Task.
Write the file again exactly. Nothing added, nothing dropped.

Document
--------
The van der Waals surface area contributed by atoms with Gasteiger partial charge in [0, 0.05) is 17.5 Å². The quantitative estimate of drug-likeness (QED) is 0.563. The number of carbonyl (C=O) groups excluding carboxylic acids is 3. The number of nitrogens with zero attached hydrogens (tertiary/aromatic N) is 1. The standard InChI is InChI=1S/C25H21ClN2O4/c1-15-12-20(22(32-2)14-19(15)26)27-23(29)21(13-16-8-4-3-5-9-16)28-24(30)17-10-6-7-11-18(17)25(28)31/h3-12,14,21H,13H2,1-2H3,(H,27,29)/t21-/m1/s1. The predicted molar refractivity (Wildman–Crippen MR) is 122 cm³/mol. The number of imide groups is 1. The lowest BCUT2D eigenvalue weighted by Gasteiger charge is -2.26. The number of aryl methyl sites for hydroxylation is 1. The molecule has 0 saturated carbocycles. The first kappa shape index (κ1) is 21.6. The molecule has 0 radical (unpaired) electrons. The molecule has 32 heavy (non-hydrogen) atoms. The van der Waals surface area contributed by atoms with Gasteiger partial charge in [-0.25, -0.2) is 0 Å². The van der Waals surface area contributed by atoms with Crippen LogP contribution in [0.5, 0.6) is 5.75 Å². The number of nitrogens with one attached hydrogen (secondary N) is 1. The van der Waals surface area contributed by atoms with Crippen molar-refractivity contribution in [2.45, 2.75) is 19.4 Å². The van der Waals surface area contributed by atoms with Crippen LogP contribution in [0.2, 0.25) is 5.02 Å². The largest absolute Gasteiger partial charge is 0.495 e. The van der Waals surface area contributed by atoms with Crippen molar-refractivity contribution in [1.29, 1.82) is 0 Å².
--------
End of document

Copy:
The van der Waals surface area contributed by atoms with Gasteiger partial charge in [0, 0.05) is 17.5 Å². The quantitative estimate of drug-likeness (QED) is 0.563. The number of carbonyl (C=O) groups excluding carboxylic acids is 3. The number of nitrogens with zero attached hydrogens (tertiary/aromatic N) is 1. The standard InChI is InChI=1S/C25H21ClN2O4/c1-15-12-20(22(32-2)14-19(15)26)27-23(29)21(13-16-8-4-3-5-9-16)28-24(30)17-10-6-7-11-18(17)25(28)31/h3-12,14,21H,13H2,1-2H3,(H,27,29)/t21-/m1/s1. The predicted molar refractivity (Wildman–Crippen MR) is 122 cm³/mol. The number of imide groups is 1. The lowest BCUT2D eigenvalue weighted by Gasteiger charge is -2.26. The number of aryl methyl sites for hydroxylation is 1. The molecule has 0 saturated carbocycles. The first kappa shape index (κ1) is 21.6. The molecule has 0 radical (unpaired) electrons. The molecule has 32 heavy (non-hydrogen) atoms. The van der Waals surface area contributed by atoms with Gasteiger partial charge in [-0.25, -0.2) is 0 Å². The van der Waals surface area contributed by atoms with Crippen LogP contribution in [0.5, 0.6) is 5.75 Å². The number of nitrogens with one attached hydrogen (secondary N) is 1. The van der Waals surface area contributed by atoms with Crippen molar-refractivity contribution in [2.45, 2.75) is 19.4 Å². The van der Waals surface area contributed by atoms with Crippen LogP contribution in [0.2, 0.25) is 5.02 Å². The largest absolute Gasteiger partial charge is 0.495 e. The van der Waals surface area contributed by atoms with Crippen molar-refractivity contribution in [1.29, 1.82) is 0 Å².